Marketers today are met with as many ways to measure campaign performance as there are advertising channels. And each is growing in size and complexity.
Recent research showed us how the role of measurement is the foundation for influencing campaign decisions—the definition of success varies based on the measurement tests, metrics and methodologies used. To further explore the topic of measurement, Facebook’s Neha Bhargava and Dan Chapsky partnered with Brett Gordon and Florian Zettelmeyer, professors from Northwestern’s Kellogg School of Management.* Together, the team co-authored a white paper that explores what constitutes good measurement and what success metrics really say about ad performance. Read more
Think about your News Feed. Whether it’s excitement over remakes of childhood classics or a solar eclipse or topics that make you go “huh,” Facebook has become the new watercooler. With over 1.5 billion people across the globe using Facebook every month to connect about topics that matter to them, it is no wonder marketers are interested in the insights that can be gleaned from these online interactions.
Marketers want to reach the right people at the right time, but success will always look different for each campaign. What works for one brand or campaign won’t necessarily work for another.
Measurement is the great equalizer—a tool to help marketers evaluate and improve campaign strategies against their definitions of “success.” Read more
People have a growing appetite for creating, posting and interacting with video online, especially on mobile. Facebook, for instance, averages more than 3 billion video views per day—more than 65% of which happen on mobile. With just the swipe of a thumb, people have not only the power to control what content and advertising they view but also the power to decide how much attention they pay to that content. This environment of on-demand video consumption on mobile is compelling marketers to create impactful videos that deliver value. While the paradigm of content consumption has changed, marketers’ objectives have not.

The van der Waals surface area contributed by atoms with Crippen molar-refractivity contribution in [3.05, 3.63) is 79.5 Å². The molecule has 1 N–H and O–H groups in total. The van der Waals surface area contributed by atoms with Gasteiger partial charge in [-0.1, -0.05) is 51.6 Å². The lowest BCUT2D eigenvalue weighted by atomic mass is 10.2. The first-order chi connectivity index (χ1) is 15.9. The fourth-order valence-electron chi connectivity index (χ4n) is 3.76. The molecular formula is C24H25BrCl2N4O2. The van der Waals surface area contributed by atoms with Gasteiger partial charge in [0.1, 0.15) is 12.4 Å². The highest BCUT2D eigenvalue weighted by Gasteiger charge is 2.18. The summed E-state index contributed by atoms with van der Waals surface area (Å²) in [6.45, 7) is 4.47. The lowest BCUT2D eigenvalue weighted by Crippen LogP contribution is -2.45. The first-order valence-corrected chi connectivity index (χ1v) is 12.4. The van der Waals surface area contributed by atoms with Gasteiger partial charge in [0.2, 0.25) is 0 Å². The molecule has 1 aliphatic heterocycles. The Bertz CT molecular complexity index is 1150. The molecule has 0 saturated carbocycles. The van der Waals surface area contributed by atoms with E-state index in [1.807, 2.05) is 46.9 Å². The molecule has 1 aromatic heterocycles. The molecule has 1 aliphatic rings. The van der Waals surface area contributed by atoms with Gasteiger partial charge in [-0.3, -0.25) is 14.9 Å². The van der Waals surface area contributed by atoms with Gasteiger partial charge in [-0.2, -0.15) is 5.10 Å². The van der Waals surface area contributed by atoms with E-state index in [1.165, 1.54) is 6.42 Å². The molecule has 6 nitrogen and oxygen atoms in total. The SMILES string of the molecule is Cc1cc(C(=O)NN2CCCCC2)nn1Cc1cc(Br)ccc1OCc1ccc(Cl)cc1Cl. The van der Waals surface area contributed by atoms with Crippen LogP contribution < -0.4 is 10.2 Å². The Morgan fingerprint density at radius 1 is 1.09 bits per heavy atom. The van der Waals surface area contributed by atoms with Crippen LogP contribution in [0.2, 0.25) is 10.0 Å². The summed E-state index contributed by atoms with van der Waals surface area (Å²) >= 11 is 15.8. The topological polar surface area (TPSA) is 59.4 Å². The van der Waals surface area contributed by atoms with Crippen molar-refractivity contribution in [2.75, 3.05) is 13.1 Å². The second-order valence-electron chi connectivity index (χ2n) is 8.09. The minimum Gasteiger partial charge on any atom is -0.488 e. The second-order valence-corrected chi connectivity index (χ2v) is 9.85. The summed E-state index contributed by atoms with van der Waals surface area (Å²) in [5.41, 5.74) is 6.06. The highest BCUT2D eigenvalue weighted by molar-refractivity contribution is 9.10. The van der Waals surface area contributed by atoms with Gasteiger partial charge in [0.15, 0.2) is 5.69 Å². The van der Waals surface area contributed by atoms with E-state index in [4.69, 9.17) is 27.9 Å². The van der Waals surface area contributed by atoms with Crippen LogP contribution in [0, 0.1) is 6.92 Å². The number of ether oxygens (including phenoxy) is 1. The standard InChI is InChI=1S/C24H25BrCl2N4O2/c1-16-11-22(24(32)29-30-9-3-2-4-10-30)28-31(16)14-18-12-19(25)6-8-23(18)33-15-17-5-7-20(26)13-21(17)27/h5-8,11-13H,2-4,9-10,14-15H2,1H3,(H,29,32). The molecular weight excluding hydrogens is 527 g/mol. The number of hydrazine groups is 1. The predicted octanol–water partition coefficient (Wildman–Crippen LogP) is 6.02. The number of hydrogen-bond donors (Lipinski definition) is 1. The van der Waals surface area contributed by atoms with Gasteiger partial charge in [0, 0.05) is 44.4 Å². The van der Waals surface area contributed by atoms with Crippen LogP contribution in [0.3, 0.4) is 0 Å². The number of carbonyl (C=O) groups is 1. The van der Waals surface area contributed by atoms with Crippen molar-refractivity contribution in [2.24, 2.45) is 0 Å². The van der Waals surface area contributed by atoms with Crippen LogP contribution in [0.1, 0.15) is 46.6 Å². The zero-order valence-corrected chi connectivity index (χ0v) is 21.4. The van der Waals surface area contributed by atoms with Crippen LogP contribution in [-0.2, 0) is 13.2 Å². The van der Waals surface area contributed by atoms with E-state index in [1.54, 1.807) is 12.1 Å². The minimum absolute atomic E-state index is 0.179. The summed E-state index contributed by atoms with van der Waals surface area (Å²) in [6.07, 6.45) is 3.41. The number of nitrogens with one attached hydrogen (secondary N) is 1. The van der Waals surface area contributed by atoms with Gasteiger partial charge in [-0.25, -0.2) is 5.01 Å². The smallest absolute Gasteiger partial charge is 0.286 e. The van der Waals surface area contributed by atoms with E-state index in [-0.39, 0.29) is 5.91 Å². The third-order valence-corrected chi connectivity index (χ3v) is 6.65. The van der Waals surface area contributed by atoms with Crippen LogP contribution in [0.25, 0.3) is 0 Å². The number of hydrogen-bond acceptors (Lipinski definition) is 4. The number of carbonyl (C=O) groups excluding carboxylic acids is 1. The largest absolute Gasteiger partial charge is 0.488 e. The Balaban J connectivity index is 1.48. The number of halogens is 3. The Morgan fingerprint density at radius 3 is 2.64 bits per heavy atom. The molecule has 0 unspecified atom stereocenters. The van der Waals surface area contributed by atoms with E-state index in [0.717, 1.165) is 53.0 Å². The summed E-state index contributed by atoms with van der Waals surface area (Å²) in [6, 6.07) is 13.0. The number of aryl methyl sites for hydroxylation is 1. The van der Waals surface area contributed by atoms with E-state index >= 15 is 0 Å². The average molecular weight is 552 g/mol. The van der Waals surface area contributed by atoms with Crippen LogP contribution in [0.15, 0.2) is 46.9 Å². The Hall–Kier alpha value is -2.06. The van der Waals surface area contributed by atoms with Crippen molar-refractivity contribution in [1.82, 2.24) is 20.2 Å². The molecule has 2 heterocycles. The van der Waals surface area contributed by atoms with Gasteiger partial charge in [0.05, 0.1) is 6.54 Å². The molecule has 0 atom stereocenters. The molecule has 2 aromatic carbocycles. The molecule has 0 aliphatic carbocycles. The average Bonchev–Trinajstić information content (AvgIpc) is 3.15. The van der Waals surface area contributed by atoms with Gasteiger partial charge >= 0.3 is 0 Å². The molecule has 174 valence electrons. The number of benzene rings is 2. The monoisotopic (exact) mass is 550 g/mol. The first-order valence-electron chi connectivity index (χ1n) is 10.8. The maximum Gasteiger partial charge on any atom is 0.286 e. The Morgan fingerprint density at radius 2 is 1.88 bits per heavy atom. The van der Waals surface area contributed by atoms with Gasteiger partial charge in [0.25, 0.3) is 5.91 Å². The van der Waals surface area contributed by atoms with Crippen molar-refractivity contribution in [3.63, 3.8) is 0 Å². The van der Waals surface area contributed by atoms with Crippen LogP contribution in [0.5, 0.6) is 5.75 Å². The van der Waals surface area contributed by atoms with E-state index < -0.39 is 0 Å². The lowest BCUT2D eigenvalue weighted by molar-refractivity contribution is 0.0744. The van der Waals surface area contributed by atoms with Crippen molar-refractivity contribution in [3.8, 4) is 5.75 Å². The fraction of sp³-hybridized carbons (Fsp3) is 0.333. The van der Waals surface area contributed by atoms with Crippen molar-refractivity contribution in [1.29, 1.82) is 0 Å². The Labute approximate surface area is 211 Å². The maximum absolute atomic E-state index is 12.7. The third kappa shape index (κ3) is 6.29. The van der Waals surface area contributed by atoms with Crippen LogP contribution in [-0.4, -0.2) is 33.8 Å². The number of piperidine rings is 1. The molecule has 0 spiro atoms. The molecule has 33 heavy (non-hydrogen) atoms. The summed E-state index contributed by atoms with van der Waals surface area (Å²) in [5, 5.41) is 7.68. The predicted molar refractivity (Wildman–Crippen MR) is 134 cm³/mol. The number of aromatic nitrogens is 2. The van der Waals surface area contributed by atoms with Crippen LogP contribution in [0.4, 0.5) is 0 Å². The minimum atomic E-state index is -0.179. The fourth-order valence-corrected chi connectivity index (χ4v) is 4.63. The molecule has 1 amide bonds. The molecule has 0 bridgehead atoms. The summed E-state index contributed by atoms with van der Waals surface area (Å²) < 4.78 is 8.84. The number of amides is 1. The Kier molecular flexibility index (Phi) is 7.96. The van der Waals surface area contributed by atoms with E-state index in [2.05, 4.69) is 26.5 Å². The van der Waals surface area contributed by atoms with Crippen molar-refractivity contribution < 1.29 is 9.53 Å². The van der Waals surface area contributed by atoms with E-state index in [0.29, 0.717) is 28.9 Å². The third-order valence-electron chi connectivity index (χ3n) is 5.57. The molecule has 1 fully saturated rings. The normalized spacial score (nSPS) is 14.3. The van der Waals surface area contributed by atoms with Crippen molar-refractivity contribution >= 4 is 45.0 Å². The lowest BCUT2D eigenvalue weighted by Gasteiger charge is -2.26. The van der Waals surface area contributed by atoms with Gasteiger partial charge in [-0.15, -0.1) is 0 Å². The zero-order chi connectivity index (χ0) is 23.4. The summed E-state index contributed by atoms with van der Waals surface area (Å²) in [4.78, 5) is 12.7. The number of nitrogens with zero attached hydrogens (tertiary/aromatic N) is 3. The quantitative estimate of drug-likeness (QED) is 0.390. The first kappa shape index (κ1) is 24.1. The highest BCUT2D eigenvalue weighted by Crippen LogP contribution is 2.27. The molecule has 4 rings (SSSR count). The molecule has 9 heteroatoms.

As a step to better understand if video ads are changing people’s brand perceptions and purchase behaviors, the Facebook Marketing Science team commissioned Nielsen to analyze how Facebook video ads move brand metrics (Ad Recall, Brand Awareness and Purchase Consideration) in its BrandEffect database. What we learned is that every part of a video view—from initial impression to a complete view and everything in between—drives value.